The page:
Many of us love engaging with new ideas, new applications of old ideas, challenges to established thinking and almost anything that is new, even if only to dismiss it swiftly and move on, to the next thing that comes along to grab our attention. Perhaps it is no surprise then that articles on LinkedIn, Medium, Quora and other such platforms that purport to be able to provide a clear sense of what the “future of work” is going to be get so much traction and attention. It plays to some basic human psychology and fallibilities. It couples our curiosity with our confirmation biases. It provides a salve in uncertain times.
But what if you ignored them all? Would your business be any better informed about what to do next because you read a long-range prediction about a significant change on the horizon, which, should it come to pass, would impact the strategic direction that your business takes? Maybe. But probably not. This article seeks to provide a balanced perspective on the pros and cons of such information, to help you make better decisions about the data you gather and how you use them.
No accountability in predicting the future
Let’s be clear, accurately predicting the future – short, medium or longer term – is highly valuable and has been held as such for most of history. It is also really hard. Even short-term predictions are difficult, especially where there is even the slightest degree of complexity. I can accurately predict that you will blink in the next couple of minutes. However, once you take something dynamic, even as well-modelled as say weather systems, it is hard to get that right for the same day as the prediction, let alone knowing if our daughter’s wedding in six months’ time is going to require sunscreen or an umbrella. As Tetlock and Gardner (2015) suggest, “How predictable something is depends on what we are trying to predict, how far into the future and under what circumstances.” I would add, “and with what required degree of accuracy,” after all I’m fairly confident planet earth will expire at some stage, I just don’t know when, with any degree of accuracy.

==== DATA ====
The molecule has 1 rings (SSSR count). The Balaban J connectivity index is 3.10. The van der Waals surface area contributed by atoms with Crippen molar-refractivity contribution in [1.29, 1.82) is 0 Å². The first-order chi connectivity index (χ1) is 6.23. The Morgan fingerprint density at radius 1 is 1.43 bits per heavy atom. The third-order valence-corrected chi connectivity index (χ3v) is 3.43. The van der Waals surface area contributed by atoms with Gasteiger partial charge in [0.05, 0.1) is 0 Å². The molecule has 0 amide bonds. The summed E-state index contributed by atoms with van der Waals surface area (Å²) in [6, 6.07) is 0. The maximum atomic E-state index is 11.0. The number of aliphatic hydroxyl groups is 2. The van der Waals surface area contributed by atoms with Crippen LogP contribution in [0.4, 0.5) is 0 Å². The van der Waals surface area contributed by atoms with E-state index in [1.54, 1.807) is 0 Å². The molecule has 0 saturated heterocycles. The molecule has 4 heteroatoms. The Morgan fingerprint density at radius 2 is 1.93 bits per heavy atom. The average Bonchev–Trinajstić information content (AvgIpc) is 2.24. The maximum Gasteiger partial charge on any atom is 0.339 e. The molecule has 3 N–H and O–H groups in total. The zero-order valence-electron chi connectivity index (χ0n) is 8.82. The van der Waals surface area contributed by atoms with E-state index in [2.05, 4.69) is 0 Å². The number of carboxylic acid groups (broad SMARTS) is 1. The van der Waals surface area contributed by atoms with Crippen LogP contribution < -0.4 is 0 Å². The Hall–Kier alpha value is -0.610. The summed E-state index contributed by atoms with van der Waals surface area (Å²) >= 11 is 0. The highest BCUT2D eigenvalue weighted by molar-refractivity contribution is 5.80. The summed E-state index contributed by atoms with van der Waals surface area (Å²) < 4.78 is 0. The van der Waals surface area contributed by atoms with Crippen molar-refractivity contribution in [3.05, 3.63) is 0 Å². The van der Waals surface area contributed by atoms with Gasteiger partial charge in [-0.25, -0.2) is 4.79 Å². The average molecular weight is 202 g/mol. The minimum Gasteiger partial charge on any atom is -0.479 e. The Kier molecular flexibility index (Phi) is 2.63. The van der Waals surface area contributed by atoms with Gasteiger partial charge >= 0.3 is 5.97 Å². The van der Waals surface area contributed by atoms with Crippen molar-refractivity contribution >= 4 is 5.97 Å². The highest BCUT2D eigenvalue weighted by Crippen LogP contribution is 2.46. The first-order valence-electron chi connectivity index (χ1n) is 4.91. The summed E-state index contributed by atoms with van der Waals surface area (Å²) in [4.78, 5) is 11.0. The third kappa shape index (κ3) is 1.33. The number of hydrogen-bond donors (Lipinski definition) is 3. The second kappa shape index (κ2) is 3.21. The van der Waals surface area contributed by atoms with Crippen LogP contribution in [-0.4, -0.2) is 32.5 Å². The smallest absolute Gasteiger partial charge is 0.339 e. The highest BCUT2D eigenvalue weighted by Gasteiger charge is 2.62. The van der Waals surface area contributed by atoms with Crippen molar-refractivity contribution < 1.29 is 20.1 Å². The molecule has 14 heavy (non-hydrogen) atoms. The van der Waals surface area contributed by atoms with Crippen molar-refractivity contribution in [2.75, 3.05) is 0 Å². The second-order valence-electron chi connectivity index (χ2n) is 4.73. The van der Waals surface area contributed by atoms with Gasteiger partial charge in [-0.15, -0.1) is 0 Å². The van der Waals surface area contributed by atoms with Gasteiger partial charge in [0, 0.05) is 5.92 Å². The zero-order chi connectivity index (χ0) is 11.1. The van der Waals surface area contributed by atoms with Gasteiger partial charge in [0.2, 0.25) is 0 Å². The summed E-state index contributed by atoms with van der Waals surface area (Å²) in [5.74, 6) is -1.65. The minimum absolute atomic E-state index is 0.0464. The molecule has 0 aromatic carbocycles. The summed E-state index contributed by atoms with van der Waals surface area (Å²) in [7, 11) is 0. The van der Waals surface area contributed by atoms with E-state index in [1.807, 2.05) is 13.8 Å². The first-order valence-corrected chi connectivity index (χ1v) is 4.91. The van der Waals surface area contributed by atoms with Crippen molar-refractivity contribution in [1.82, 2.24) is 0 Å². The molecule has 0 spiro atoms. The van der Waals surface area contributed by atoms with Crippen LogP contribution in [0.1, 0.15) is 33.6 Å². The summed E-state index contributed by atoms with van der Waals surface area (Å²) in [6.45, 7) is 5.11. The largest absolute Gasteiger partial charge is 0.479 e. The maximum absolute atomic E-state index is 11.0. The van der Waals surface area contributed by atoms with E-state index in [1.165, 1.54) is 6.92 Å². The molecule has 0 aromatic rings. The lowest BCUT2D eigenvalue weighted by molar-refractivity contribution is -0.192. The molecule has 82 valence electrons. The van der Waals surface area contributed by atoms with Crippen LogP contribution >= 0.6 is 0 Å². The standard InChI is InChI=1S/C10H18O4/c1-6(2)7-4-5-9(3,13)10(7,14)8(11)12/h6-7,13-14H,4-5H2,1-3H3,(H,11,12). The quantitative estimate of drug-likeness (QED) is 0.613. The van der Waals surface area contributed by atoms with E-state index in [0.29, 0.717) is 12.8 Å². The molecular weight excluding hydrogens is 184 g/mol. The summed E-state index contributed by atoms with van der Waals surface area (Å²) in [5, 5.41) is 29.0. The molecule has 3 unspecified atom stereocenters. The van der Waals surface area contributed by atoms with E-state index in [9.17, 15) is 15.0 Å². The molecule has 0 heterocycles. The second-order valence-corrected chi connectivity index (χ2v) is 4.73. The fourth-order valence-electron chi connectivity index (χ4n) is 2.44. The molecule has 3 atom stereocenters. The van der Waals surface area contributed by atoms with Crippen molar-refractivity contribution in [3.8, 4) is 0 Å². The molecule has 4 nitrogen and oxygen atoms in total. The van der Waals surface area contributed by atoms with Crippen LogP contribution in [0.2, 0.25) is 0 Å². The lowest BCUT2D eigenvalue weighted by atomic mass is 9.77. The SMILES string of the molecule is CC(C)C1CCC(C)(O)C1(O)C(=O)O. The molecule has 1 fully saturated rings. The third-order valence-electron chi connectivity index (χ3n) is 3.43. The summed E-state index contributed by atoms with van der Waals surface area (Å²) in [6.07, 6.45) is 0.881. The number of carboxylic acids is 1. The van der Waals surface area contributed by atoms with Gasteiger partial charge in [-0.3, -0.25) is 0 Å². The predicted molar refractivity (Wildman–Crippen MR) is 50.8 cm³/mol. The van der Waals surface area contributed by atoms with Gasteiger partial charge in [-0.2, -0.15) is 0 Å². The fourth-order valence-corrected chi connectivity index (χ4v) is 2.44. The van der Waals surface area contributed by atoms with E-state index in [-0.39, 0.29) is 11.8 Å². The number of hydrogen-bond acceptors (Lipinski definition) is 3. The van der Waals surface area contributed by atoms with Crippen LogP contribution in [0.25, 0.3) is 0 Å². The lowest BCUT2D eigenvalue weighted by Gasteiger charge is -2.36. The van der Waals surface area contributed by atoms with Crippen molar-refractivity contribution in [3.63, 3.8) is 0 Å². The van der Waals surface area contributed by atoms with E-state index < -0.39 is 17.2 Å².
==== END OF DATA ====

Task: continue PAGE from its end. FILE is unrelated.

Whilst acknowledging it is tricky to achieve accurate forecasts, often no-one seems to be held accountable for the accompanying errors. Rarely do we go back to predictions made months, years or decades ago, to check their veracity. The forecaster seemingly has complete freedom to suggest a (any?) vision of the future, safe in the knowledge that they are no more likely to be challenged than the seller of snake oil who moved quickly on to the next town before they were found out. Not a bad gig if you don’t mind the crook in your neck from looking over your shoulder, just in case someone is coming for you.
The value of certain futures
It seems that the one conclusion we can make is that predictions about the future of work are “reliably wrong.” If that is so, why should we engage with such fantasy? Where is the value in knowingly kidding ourselves that we have a better grasp of what is to come? It seems to me that such predictions have at least two useful roles: Firstly, they alert us to what the future may hold and in that increased “certainty” comes reduced anxiety and a greater sense of confidence to move forward. Secondly, remaining aware of the zeitgeist opens up the art of the possible, often leading to exciting and useful innovation required to meet the apparent new world order. Product managers the world over try to get this right in order to meet future needs, from the iPad to Netflix. Get it right and it can prove a positive game changer for your business. Get it wrong and you get a seat right alongside the Sony Betamax team.